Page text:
UG: The fundamental mistake that humanity made somewhere along the line, is, or was, or whatever is the correct verb [chuckles], to experience this separateness from the totality of life. At that time there occurred in man, which includes woman also, this self-consciousness which separated him from the life around. He was so isolated that it frightened him. The demand to be part of the totality of life around him created this tremendous demand for the ultimate. He thought that the spiritual goals of God, truth, or reality, would help him to become part of the `whole' again. But the very attempt on his part to become one with or become integrated with the totality of life has kept him only more separate. Isolated functioning is not part of nature. But this isolation has created a demand for finding out ways and means of becoming a part of nature. But thought in its very nature can only create problems and cannot help us solve them.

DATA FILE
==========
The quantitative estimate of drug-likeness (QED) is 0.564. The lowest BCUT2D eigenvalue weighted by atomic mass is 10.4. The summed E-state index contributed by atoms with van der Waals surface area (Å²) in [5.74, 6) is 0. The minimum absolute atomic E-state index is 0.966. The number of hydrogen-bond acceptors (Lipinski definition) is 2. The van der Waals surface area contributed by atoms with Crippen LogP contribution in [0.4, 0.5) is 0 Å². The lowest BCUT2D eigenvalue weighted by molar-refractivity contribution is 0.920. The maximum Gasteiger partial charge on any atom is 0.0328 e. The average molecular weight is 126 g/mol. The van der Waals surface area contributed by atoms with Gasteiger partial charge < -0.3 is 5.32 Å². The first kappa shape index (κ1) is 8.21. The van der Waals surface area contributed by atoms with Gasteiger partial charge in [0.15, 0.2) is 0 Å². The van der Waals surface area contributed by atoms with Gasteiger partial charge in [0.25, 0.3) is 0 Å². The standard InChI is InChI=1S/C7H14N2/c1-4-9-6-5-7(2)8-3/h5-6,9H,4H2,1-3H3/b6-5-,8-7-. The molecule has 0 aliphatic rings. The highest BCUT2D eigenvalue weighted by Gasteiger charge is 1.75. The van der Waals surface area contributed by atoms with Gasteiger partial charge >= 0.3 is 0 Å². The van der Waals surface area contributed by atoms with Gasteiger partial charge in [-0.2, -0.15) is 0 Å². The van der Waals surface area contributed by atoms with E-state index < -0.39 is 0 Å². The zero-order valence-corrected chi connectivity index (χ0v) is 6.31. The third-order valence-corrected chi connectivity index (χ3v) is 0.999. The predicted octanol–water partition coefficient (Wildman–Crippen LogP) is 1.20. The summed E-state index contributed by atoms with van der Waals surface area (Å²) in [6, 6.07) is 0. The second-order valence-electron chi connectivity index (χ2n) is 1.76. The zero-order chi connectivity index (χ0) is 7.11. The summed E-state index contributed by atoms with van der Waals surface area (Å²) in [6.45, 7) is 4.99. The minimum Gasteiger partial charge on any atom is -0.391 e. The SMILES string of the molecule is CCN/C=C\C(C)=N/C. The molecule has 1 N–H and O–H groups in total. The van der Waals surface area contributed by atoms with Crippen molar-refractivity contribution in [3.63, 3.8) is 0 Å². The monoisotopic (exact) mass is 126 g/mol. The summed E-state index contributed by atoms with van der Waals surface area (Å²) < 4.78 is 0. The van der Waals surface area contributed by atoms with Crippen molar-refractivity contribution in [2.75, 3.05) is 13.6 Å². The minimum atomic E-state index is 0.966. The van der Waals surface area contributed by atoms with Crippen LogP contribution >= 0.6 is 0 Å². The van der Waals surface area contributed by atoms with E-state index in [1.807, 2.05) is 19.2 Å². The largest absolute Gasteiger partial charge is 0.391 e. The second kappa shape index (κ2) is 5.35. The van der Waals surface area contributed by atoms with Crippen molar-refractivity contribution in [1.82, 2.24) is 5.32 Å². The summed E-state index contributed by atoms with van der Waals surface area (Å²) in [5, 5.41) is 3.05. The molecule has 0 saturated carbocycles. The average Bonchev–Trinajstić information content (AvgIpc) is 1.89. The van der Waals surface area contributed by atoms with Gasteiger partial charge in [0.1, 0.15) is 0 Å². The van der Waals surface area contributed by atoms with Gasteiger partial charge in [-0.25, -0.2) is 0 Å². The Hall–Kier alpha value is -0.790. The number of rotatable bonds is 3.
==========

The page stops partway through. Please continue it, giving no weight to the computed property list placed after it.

We don't seem to realize that it is thought that is separating us from the totality of things. The belief that this is the one that can help us to keep in tune with the totality is not going to materialize. So, it has come up with all kinds of ingenuous, if I may use that word, ideas of insight and intuition.
Q: There are a lot of words.